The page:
What is the market anticipating ahead of the US CPI data later?
The market is gearing up for what it expects to be a blockbuster US CPI report later today but really, will it tell us anything that we don't already know? I don't think so.
The estimate is for US CPI to come in at +3.6% y/y (it was +2.6% y/y in March) and that will be the highest reading in over a decade with the core reading also set to jump to +2.3% y/y from +1.6% y/y in March.
Despite the jump in the figures, a lot of this can still be attributed to base effect adjustments due to the plunge in energy prices in April last year amid the pandemic hit. I mean, remember when oil prices turned negative?
As such, the month-on-month print might offer a better gauge of how price pressures are actually developing this year instead. That might be what traders may choose to focus on later in the day with the headline reading estimated at +0.2% m/m.
A beat there may solidify the notion that price pressures are growing but how much of that may be due to rising input cost inflation feeding through remains up for debate.
And the question is, how sustainable will that be once global economies start to reopen further i.e. more normal trade conditions? More importantly, how much of this development is the Fed willing to tolerate i.e. pass this off as transitory inflation instead?
So far, shortages in the jobs market and rising input/output cost inflation are things that the Fed have brushed aside, but every passing data point reaffirming the narrative that higher inflation is coming will no doubt chip at their defenses.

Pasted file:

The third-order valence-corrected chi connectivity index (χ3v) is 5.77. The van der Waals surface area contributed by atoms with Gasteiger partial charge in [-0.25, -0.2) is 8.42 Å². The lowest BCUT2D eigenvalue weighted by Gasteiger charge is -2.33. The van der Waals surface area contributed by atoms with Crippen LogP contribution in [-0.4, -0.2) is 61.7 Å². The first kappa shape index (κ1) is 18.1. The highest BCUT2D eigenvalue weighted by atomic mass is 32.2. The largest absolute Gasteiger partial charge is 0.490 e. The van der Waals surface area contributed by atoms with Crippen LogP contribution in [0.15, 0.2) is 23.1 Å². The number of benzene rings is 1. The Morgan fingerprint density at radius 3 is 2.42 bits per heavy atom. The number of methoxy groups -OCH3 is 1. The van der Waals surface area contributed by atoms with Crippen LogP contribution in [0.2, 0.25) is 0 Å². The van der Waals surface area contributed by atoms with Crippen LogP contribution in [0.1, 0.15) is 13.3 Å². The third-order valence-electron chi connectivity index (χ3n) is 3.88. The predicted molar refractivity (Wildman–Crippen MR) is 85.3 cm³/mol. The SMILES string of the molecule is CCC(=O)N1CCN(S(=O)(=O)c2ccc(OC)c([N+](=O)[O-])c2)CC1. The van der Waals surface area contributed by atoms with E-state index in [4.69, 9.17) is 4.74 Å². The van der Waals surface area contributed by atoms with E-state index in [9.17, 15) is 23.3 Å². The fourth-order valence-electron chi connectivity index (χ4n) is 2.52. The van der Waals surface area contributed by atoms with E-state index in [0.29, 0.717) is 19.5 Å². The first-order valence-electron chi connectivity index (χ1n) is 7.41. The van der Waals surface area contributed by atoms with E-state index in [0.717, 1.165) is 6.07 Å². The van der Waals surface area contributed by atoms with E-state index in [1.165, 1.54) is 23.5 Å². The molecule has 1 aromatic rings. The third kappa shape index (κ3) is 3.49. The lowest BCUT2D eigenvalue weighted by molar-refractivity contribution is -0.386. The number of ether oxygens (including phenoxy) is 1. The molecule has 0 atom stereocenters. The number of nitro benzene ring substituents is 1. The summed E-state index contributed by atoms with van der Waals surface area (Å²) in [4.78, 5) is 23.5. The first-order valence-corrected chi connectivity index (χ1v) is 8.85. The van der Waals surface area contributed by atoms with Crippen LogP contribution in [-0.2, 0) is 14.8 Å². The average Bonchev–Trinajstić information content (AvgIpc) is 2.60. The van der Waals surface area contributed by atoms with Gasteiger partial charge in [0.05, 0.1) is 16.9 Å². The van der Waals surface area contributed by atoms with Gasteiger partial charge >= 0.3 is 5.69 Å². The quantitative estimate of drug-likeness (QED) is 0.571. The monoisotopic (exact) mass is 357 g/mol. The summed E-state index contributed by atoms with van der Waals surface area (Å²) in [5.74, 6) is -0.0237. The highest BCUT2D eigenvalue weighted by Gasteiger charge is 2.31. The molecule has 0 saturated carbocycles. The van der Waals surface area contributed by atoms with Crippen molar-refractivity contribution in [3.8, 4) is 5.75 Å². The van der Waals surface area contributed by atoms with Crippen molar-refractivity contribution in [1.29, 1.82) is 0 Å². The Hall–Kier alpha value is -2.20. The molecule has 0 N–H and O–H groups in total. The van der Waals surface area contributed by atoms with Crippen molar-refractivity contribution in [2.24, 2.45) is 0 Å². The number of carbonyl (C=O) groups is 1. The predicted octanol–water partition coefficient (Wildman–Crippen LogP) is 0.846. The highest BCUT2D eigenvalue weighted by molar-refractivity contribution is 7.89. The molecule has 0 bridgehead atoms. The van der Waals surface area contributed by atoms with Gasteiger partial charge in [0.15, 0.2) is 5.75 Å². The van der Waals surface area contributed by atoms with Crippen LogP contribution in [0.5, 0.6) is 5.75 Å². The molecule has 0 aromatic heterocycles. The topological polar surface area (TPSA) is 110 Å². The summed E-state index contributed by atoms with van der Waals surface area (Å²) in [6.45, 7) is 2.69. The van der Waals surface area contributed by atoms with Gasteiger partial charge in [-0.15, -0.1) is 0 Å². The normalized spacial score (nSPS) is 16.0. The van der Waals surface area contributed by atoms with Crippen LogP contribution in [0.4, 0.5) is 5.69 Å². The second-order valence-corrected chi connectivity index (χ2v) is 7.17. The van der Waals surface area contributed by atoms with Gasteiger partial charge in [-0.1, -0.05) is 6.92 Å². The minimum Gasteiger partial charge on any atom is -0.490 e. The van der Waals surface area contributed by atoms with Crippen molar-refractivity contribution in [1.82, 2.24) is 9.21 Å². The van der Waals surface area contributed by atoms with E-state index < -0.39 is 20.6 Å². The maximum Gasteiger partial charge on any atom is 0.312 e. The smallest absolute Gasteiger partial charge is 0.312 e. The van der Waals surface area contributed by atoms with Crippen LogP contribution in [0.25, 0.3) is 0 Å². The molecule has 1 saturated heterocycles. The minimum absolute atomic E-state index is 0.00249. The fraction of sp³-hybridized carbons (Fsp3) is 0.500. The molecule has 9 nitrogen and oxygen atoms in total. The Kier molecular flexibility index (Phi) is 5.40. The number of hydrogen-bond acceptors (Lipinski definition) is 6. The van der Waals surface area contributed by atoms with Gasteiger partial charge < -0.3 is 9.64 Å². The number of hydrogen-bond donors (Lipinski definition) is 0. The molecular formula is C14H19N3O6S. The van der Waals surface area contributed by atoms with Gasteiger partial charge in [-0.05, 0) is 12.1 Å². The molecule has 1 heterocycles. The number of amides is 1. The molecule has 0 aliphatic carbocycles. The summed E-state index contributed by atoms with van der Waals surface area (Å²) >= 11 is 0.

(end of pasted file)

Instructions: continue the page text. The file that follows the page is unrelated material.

The real question for market participants is, where do they see the Fed drawing the line and folding - if the central bank even considers to do so at some point.
It could be today. It could be the next set of key economic releases. But at some point, something's gotta give either between the market's inflation bets or the Fed's existing monetary policy stance.
A beat in the prints today will continue to stoke inflation fears but it wouldn't be anything we don't already know. The bond market is still the key area to watch after sellers showed much resilience on the non-farm payrolls miss on Friday.
That could see the dollar keep steadier footing on the day as well.
On the flip side, a miss is likely to trigger less fears of tightening and that the Fed is "right" in keeping easy policy for longer. That could drag yields lower but I doubt it will take inflation bets completely off the table, as we have learned last week.
In any case, expect equities to still face bouts of volatility and that is going to keep things interesting after having hit fresh record highs last Friday.
TLDR: US CPI data may not tell us anything that we don't already know but any decent beat/miss may still trigger some reaction in the market even if it doesn't change the overall narrative in the bigger picture.